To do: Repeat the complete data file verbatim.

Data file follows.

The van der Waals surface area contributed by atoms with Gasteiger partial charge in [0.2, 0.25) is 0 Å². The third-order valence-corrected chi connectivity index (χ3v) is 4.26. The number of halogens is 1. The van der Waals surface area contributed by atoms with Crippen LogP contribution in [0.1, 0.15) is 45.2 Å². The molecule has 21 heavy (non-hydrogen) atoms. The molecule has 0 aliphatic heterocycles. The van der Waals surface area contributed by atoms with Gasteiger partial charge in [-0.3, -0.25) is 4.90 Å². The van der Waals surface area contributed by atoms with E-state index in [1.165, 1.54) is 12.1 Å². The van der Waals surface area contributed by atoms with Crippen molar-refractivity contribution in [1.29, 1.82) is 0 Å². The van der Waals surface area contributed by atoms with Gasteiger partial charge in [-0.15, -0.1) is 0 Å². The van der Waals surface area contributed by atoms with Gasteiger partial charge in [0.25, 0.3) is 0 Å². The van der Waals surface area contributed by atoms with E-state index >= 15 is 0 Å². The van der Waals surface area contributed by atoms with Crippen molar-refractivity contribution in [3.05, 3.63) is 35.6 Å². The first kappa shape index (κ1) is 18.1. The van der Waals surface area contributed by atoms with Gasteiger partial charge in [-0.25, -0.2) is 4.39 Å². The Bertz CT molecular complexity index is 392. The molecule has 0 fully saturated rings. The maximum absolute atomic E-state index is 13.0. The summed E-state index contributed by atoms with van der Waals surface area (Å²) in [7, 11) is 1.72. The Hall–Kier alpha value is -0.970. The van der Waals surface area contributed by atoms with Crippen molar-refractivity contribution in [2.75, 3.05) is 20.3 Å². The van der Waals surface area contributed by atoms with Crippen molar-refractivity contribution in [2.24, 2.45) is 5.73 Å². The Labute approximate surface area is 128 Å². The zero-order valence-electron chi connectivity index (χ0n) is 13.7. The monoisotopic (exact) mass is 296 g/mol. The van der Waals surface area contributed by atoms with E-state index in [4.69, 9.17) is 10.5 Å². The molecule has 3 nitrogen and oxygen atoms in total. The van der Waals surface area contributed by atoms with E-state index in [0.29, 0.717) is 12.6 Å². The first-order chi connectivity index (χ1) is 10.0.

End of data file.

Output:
The van der Waals surface area contributed by atoms with Gasteiger partial charge in [0.2, 0.25) is 0 Å². The third-order valence-corrected chi connectivity index (χ3v) is 4.26. The number of halogens is 1. The van der Waals surface area contributed by atoms with Crippen LogP contribution in [0.1, 0.15) is 45.2 Å². The molecule has 21 heavy (non-hydrogen) atoms. The molecule has 0 aliphatic heterocycles. The van der Waals surface area contributed by atoms with Gasteiger partial charge in [-0.3, -0.25) is 4.90 Å². The van der Waals surface area contributed by atoms with E-state index in [1.165, 1.54) is 12.1 Å². The van der Waals surface area contributed by atoms with Crippen molar-refractivity contribution in [1.29, 1.82) is 0 Å². The van der Waals surface area contributed by atoms with Gasteiger partial charge in [-0.15, -0.1) is 0 Å². The van der Waals surface area contributed by atoms with Gasteiger partial charge in [0.25, 0.3) is 0 Å². The van der Waals surface area contributed by atoms with E-state index >= 15 is 0 Å². The van der Waals surface area contributed by atoms with Crippen molar-refractivity contribution in [3.05, 3.63) is 35.6 Å². The first kappa shape index (κ1) is 18.1. The van der Waals surface area contributed by atoms with Gasteiger partial charge in [-0.25, -0.2) is 4.39 Å². The Bertz CT molecular complexity index is 392. The molecule has 0 fully saturated rings. The maximum absolute atomic E-state index is 13.0. The summed E-state index contributed by atoms with van der Waals surface area (Å²) in [7, 11) is 1.72. The Hall–Kier alpha value is -0.970. The van der Waals surface area contributed by atoms with Crippen molar-refractivity contribution in [2.75, 3.05) is 20.3 Å². The van der Waals surface area contributed by atoms with Crippen molar-refractivity contribution in [2.24, 2.45) is 5.73 Å². The Labute approximate surface area is 128 Å². The zero-order valence-electron chi connectivity index (χ0n) is 13.7. The monoisotopic (exact) mass is 296 g/mol. The van der Waals surface area contributed by atoms with E-state index in [4.69, 9.17) is 10.5 Å². The molecule has 3 nitrogen and oxygen atoms in total. The van der Waals surface area contributed by atoms with E-state index in [0.29, 0.717) is 12.6 Å². The first-order chi connectivity index (χ1) is 10.0.